In a word…
There is likely a long list of words that come to mind when you think of a mother. Your list will be heavily dependent on your experience with, and view of, your own mother or other mother’s you know well. My list includes words like tender, compassionate, listener, comfort, protector, defender, champion, genuine and loving. To be honest, some of you might have words that are not so glowing. That’s regrettable, but it’s also the nature of our brokenness (both her’s and yours).
We would like to suggest and consider a single word this week; consider a word that may not appear on many people’s list (or at least the top of it), but one that I am also guessing will get a general nod of agreement and acceptance. That word is “strong.” It would be easy to start and end with the literal strength it takes to bear children, but the strength a mother possesses goes far beyond the physical. There’s strength of purpose, of perseverance and also character. A mother labors. sacrifices and cares for others first … at least I pray that is your experience. A good mother is a strong mother, and God asks that of each and every one.
Cowards and tent pegs
The book of Judges contains a dramatic story of two mothers who had and showed incredible strength. The first was a female prophet (an oxymoron in the ancient world). The prophet Deborah was chosen by God and placed in the role of judge or leader over Israel. This was a thousand years and a million miles from women’s liberation. This was unheard of, but God chose it anyway. Deborah was a strong woman and a good judge. At the beginning of our story, we see her son presented with an opportunity for a great victory in battle. God would deliver the oppressor Sisera into the hands of the Israelite’s, and it could be under the leadership of Barak. Let’s read…
Again the Israelites did evil in the eyes of the Lord, now that Ehud was dead. So the Lord sold them into the hands of Jabin king of Canaan, who reigned in Hazor. Sisera, the commander of his army, was based in Harosheth Haggoyim. Because he had nine hundred chariots fitted with iron and had cruelly oppressed the Israelites for twenty years, they cried to the Lord for help.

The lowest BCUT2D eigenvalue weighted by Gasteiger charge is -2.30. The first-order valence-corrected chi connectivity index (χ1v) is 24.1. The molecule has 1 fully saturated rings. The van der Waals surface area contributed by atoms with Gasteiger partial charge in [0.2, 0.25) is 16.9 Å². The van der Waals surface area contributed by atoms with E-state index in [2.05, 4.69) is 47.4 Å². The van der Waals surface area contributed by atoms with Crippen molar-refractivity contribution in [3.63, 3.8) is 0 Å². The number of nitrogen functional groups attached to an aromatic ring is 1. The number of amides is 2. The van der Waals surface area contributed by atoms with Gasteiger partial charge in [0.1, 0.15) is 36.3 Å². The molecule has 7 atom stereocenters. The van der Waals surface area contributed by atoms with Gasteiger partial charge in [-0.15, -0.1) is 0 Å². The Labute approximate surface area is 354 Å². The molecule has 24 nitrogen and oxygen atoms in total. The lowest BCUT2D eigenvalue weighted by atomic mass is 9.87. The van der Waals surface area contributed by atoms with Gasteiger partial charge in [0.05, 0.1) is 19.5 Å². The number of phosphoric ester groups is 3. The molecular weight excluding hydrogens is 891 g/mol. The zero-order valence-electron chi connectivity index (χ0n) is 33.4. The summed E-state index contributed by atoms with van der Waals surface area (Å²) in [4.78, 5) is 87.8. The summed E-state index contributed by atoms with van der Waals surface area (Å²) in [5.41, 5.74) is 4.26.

Sisera was incredibly powerful, but God was getting ready to answer the cries of His people.
Now Deborah, a prophet, the wife of Lappidoth, was leading Israel at that time. She held court under the Palm of Deborah between Ramah and Bethel in the hill country of Ephraim, and the Israelites went up to her to have their disputes decided. She sent for Barak son of Abinoam from Kedesh in Naphtali and said to him, “The Lord, the God of Israel, commands you: ‘Go, take with you ten thousand men of Naphtali and Zebulun and lead them up to Mount Tabor. I will lead Sisera, the commander of Jabin’s army, with his chariots and his troops to the Kishon River and give him into your hands.’”
Now, listen carefully to Barak’s response…
Barak said to her, “If you go with me, I will go; but if you don’t go with me, I won’t go.”
Barak’s moment had arrived, but he would not seize it. Indeed there was seizing, but it was the moment seizing him. Deborah would be strong in the face of an opportunity to criticize her son. She chose to go and be strong enough for both of them. There were consequences, however. God would defeat Sisera, but it would not be Barak for whom the credit would be given. That was resolved for another tough mother. As the story goes, Sisera is routed and he fled the battle to save himself. Read on…
Sisera, meanwhile, fled on foot to the tent of Jael, the wife of Heber the Kenite, because there was an alliance between Jabin king of Hazor and the family of Heber the Kenite. Jael went out to meet Sisera and said to him, “Come, my lord, come right in. Don’t be afraid.” So he entered her tent, and she covered him with a blanket. “I’m thirsty,” he said. “Please give me some water.” She opened a skin of milk, gave him a drink, and covered him up. “Stand in the doorway of the tent,” he told her. “If someone comes by and asks you, ‘Is anyone in there?’ say ‘No.’”
Here we meet Jael. Sisera was on the run, and he chooses to seek refuge in the home of an ally. Jael welcomes Sisera into their tent, and Sisera accepts her invitation to rest. The hiddent intention in her welcome would soon become obvious as she siezes the moment God has authored for her because of Barak’s weakness. As Sisera lies resting, Jael acts…
But Jael, Heber’s wife, picked up a tent peg and a hammer and went quietly to him while he lay fast asleep, exhausted. She drove the peg through his temple into the ground, and he died. Just then Barak came by in pursuit of Sisera, and Jael went out to meet him. “Come,” she said, “I will show you the man you’re looking for.” So he went in with her, and there lay Sisera with the tent peg through his temple—dead.
Happy Mother’s Day, right?!?! Jael rises in strength to meet the moment, and God brings Barak by to see first hand the strength in which he failed. God answered the cries of his people, and He did so using the might of two tough mothers.
Be one tough mother
God teaches us all through the example of these two women. He asked strength of them, and He asks it also of each of us. So how do we rise up in strength to meet our God-authored moments?
- Don’t be critical; lead by example
- Be brave
Let’s go forward in the example of these two godly women. Let’s, as mothers, fathers, sons, daughters, brothers, sisters, adults and children, go out into the world and meet the moments God authors for us. Father God, give us the courage and go with us as we answer your call to be strong and show the love of Jesus to everyone you bring into our lives.
Happy Mother’s Day!